- Apollo 10, launched on May 18, 1969, was the "dry run" before the first moon landing mission, Apollo 11.
- After carrying out a lunar orbit docking procedure, the Lunar Module (called "Snoopy") was jettisoned.
- 42 years later, UK-led astronomers now hope to track down Snoopy, which is believed to still be orbiting the sun.
It's not often I read about a new project that leaves me undecided whether it's totally crazy or a stroke of genius.
I was recently sent a press release of such a project and, having read it over a few times, I think I'm leaning toward the latter.
The idea is the brain child of British amateur astronomer Nick Howes who not only has a passion for hunting for asteroids, but also for the Space Race -- in particular, the Apollo era.
It's perhaps fitting then that Howes' new project combines his two passions and will challenge him and a host of other very prestigious organizations more than they have ever been challenged before.
The Apollo 11 mission that landed Neil Armstrong and Buzz Aldrin on the surface of the moon rather overshadowed the phenomenal achievement of the previous mission, Apollo 10. Without the bravery of Thomas Stafford, John Young and Gene Cernan, the moon first landing would never have happened.
Not only did this historic mission do everything Apollo 11 did (except actually land on the moon), it also set records for the fastest human beings have ever flown and the furthest mankind has ever been from Earth.
As part of the mission, Apollo 10's lunar module ascent stage -- affectionately called 'Snoopy' -- was discarded and sent into an orbit around the sun. 42 years later and it's still believed to be out there.
In a celestial version of finding a needle in a haystack, Howes and his team are about to embark on the seemingly impossible: finding Snoopy!
After consulting members of NASAs Jet Propulsion Laboratory, the Faulkes Telescope team, who are working with the Space Exploration Engineering Corp and astronomers from the Remanzacco Observatory in Italy as well as schools across the UK, the team are under no illusion of how difficult the task will be as Paul Roche, Director of the Faulkes Telescope Project states: "To paraphrase President Kennedy, we are trying these things 'not because they are easy but because they are hard' -- this will be a real test for the hardware and the people involved."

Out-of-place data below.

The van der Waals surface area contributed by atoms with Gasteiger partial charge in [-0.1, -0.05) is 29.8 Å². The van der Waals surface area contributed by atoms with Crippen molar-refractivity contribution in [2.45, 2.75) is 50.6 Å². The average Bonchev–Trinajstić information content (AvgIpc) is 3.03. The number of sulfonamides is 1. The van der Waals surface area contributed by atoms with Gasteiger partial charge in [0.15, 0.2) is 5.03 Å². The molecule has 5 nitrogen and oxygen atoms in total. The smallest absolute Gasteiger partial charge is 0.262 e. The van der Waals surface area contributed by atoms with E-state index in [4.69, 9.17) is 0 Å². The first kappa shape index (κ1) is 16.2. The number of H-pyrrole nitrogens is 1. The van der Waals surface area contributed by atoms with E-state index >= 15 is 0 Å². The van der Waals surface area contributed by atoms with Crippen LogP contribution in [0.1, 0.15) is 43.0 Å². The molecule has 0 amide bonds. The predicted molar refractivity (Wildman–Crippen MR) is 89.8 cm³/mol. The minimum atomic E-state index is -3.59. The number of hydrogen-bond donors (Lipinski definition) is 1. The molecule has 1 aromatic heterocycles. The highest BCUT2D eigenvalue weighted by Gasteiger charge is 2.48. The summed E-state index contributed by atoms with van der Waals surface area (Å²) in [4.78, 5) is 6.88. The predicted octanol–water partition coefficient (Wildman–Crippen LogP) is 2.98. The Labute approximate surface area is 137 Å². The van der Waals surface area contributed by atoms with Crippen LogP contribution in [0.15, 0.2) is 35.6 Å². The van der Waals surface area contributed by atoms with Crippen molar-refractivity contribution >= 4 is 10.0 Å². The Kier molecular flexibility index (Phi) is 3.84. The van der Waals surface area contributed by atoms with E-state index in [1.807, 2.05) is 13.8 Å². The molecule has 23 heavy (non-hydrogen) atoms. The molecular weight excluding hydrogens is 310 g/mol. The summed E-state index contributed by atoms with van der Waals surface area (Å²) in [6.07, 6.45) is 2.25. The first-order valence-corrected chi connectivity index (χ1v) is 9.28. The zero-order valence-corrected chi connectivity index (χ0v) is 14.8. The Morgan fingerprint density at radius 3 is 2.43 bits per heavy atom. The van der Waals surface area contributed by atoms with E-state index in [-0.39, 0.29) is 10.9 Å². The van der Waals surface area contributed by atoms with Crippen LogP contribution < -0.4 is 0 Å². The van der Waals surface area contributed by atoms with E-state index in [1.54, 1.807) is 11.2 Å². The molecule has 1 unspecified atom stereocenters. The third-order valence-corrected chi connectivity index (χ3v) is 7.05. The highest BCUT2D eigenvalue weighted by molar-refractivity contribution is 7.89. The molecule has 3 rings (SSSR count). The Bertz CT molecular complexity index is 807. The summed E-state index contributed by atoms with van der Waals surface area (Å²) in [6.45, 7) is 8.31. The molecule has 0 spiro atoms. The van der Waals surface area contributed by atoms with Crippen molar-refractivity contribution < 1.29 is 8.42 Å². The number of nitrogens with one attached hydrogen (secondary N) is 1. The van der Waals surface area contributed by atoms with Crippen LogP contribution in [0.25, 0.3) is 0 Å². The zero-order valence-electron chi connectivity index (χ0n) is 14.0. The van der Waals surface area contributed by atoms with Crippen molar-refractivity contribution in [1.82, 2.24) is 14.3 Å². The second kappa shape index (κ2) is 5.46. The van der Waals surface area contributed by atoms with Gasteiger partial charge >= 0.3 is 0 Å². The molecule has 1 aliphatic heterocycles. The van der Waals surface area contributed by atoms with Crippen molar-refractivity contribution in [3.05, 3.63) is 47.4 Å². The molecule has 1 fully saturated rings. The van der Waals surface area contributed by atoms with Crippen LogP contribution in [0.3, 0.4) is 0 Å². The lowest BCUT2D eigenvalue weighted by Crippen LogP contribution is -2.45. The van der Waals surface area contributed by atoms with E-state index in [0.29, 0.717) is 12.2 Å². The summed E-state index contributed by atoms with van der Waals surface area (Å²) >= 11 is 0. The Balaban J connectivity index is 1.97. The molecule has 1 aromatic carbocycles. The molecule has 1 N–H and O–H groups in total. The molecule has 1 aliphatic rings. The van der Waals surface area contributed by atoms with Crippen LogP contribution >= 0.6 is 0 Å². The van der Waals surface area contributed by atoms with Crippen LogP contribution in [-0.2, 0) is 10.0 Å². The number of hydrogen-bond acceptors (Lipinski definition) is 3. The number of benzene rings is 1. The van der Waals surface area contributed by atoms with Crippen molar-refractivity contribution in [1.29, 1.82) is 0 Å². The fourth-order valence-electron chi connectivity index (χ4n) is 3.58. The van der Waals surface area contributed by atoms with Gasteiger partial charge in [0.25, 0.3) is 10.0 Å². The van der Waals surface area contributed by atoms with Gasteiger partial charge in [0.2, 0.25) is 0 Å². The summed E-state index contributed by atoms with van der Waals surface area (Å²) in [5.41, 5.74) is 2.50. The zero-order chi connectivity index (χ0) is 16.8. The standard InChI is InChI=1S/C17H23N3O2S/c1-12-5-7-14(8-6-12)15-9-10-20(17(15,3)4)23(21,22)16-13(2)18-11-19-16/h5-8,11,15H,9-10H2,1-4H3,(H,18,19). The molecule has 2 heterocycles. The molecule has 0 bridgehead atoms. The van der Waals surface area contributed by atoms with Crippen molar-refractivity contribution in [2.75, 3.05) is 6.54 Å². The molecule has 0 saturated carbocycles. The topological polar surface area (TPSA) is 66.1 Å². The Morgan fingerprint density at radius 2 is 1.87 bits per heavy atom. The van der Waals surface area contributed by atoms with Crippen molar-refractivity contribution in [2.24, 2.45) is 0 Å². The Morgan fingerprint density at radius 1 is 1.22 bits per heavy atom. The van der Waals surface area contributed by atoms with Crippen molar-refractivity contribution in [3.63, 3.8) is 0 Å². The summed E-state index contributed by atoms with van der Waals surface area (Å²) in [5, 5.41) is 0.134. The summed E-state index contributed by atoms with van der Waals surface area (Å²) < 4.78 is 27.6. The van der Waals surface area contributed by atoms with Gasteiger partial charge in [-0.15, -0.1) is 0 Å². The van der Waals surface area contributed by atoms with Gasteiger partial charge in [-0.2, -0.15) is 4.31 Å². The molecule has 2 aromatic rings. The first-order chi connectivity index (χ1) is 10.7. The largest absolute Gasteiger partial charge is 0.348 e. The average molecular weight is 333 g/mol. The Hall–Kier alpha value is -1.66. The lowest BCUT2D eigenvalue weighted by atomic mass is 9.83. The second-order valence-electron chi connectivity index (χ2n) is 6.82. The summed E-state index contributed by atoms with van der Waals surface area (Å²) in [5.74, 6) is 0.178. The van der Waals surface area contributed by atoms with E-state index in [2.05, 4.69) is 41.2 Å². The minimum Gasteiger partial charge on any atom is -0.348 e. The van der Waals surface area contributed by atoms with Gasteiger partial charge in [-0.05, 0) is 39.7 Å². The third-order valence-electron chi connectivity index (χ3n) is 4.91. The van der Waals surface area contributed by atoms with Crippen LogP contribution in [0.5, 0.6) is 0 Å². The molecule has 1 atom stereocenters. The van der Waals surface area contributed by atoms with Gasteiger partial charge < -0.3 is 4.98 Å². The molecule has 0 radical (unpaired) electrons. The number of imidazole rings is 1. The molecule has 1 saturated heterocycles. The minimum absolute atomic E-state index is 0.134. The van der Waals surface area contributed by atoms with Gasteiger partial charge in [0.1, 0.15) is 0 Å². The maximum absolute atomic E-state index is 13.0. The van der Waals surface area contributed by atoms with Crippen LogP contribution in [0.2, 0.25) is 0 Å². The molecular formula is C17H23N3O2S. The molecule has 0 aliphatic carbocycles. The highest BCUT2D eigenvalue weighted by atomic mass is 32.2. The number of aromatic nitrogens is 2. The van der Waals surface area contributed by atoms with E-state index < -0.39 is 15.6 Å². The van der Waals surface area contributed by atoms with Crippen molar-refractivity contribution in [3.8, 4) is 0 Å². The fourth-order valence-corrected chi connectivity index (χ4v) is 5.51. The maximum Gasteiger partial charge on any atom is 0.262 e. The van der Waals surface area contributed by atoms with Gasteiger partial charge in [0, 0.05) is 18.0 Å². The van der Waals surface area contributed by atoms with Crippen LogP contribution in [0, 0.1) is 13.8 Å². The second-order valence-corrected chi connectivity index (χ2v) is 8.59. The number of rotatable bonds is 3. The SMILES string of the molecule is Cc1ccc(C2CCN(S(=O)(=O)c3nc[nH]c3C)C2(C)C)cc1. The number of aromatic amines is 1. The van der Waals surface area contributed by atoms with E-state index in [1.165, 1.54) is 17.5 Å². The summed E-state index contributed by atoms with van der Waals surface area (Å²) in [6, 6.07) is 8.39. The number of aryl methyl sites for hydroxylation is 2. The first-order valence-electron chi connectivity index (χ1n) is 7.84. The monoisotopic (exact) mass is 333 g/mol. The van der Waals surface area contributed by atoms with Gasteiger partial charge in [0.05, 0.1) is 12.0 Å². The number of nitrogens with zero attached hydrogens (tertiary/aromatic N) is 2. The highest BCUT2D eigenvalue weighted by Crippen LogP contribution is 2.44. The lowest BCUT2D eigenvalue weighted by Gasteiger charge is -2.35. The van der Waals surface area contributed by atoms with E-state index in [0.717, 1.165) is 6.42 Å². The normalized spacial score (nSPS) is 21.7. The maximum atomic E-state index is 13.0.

The challenges facing the team are enormous, a fact that isn't lost on Howes. "The key problem which we are taking on is a lack of solid orbital data since 1969," he told Discovery News. "We've enlisted the help of the Space Exploration Engineering Corp who have calculated orbits for Apollo 13 and working closely with people who were on the Apollo mission team in the era will help us identify search coordinates."
"We're expecting a search arc up to 135 million kilometers in size which is a huge amount of space to look at," Howes continues. "We're aware of the scale and magnitude of this challenge but to have the twin Faulkes scopes assist the hunt, along with schools, plus the fact that we'll doubtless turn up many new finds such as comets and asteroids makes this a great science project too."
If the team find a potential suspect, they will turn to detailed spectral analysis to see if the hidden messages in the reflected light can confirm if they have succeeded in finding Snoopy.
The chances of the team finding the lost lunar module are small, and the challenges daunting, but let's not forget that some of the greatest discoveries in scientific history have come from moments like this, when a team of enthusiastic and dedicated people come together to take on the seemingly impossible.
After all, surely that was the very essence and spirit of the Apollo missions over 40 years ago.
ANALYSIS: Apollo 18: The Lost Apollo Missions